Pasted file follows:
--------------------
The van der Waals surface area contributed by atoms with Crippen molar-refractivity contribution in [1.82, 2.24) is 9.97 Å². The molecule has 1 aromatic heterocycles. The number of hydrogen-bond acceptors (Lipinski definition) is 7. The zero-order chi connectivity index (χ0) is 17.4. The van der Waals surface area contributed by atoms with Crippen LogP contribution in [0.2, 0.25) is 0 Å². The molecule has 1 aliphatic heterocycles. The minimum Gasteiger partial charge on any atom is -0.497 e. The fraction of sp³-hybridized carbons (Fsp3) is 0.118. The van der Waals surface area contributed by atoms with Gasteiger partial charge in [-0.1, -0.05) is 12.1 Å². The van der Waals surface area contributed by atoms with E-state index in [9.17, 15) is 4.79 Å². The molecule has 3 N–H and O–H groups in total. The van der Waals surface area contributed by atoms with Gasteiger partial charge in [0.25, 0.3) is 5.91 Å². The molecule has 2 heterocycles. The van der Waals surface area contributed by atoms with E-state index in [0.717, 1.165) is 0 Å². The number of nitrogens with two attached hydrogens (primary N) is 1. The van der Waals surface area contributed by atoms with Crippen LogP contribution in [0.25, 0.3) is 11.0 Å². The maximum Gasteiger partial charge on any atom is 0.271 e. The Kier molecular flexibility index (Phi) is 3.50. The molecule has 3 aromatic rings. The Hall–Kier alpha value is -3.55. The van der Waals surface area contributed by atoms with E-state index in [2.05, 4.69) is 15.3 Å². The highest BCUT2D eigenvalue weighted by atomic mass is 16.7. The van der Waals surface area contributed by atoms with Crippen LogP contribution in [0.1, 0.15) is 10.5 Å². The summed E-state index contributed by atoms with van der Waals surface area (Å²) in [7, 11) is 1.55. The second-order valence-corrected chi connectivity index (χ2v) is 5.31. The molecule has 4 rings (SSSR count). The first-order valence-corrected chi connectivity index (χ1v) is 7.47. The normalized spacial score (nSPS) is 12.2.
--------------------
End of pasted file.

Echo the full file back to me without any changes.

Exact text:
The van der Waals surface area contributed by atoms with Crippen molar-refractivity contribution in [1.82, 2.24) is 9.97 Å². The molecule has 1 aromatic heterocycles. The number of hydrogen-bond acceptors (Lipinski definition) is 7. The zero-order chi connectivity index (χ0) is 17.4. The van der Waals surface area contributed by atoms with Crippen LogP contribution in [0.2, 0.25) is 0 Å². The molecule has 1 aliphatic heterocycles. The minimum Gasteiger partial charge on any atom is -0.497 e. The fraction of sp³-hybridized carbons (Fsp3) is 0.118. The van der Waals surface area contributed by atoms with Gasteiger partial charge in [-0.1, -0.05) is 12.1 Å². The van der Waals surface area contributed by atoms with E-state index in [9.17, 15) is 4.79 Å². The molecule has 3 N–H and O–H groups in total. The van der Waals surface area contributed by atoms with Gasteiger partial charge in [0.25, 0.3) is 5.91 Å². The molecule has 2 heterocycles. The van der Waals surface area contributed by atoms with E-state index in [0.717, 1.165) is 0 Å². The number of nitrogens with two attached hydrogens (primary N) is 1. The van der Waals surface area contributed by atoms with Crippen LogP contribution in [0.25, 0.3) is 11.0 Å². The maximum Gasteiger partial charge on any atom is 0.271 e. The Kier molecular flexibility index (Phi) is 3.50. The molecule has 3 aromatic rings. The Hall–Kier alpha value is -3.55. The van der Waals surface area contributed by atoms with E-state index in [2.05, 4.69) is 15.3 Å². The highest BCUT2D eigenvalue weighted by atomic mass is 16.7. The van der Waals surface area contributed by atoms with Crippen LogP contribution in [0.1, 0.15) is 10.5 Å². The summed E-state index contributed by atoms with van der Waals surface area (Å²) in [7, 11) is 1.55. The second-order valence-corrected chi connectivity index (χ2v) is 5.31. The molecule has 4 rings (SSSR count). The first-order valence-corrected chi connectivity index (χ1v) is 7.47. The normalized spacial score (nSPS) is 12.2.